Ramadan in Kyrgyzstan is a Season for Values, Tolerance, and Openness

Bishkek, MINA – The people of Kyrgyzstan are characterized by their flexibility, openness, finding ways to live together peacefully, prestige and noble morals, since they were one of the hubs of civilizations that originated on the Silk Road, where commercial convoys require residents to live in accordance with original values.

During the holy month of Ramadan, these values are further accentuated in Kyrgyz customs and traditions, manifested in good deeds, social solidarity, tolerance and openness to other ethnic groups in the country, including Uzbeks, Kazakhs and Tajiks.

The ethnic and cultural diversity of Kyrgyzstan is reflected in the Kyrgyz cuisine, which is quite varied in its various dishes and popular foods, UNA reported.

One of the most popular traditional Kyrgyz dishes is the “Beshbarmak” a dish containing boiled and shredded meat with thin noodles. Other popular meat dishes include “paloo” is the Kyrgyz version of what is generally referred to as “plov” in Central Asian cuisine, and “manty” which are steamed dumplings filled with ground meat and onions.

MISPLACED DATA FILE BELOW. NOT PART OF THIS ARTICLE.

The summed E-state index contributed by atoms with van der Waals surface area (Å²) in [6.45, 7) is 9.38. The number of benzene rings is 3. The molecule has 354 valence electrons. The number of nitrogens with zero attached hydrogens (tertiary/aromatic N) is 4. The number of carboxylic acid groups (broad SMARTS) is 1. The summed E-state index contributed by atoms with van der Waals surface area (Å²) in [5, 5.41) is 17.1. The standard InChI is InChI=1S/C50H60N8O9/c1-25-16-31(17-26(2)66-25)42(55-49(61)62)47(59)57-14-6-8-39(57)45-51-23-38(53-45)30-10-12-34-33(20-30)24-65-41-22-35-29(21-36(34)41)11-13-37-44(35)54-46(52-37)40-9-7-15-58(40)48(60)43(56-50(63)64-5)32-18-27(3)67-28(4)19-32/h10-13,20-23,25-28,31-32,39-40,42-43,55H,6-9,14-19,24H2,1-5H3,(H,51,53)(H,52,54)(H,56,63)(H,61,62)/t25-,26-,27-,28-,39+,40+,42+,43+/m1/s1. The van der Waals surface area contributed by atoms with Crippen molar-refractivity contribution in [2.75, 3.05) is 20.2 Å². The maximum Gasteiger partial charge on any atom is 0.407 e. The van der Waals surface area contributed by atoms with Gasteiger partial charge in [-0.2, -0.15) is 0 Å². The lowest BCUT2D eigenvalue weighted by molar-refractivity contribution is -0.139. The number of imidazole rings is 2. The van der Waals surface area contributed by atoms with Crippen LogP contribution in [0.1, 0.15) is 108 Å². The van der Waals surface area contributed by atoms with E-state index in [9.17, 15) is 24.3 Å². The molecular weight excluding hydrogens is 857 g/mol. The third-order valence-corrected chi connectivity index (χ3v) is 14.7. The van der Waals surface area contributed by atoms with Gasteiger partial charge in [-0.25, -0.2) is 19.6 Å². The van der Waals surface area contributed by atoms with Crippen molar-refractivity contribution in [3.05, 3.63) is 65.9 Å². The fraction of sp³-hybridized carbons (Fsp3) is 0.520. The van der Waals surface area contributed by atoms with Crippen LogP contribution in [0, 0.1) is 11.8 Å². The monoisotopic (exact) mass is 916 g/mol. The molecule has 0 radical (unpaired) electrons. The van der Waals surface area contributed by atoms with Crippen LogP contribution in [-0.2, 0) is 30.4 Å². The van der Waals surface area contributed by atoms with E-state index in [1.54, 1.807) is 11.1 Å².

The Kyrgyz dining table is always decorated with fresh and dried fruits as well as dates, and sweet dishes such as “chak-chak” which is made from deep-fried dough mixed with honey.

Common types of bread available in Kyrgyzstan include Central Asian flatbread “naan”. More traditional bread products include “qattama” and “boorsoq”, two types of fried bread. Tea is one of the most popular drinks in Kyrgyzstan, as well as the mare’s milk which is specially served during the month of Ramadan.

The people of Kyrgyzstan start their Ramadan day with the Suhur (predawn) meal, which is locally called “closing the mouth”, and break their fasting with the iftar meal.(R/R04/RS5)

Mi’raj News Agency (MINA) 

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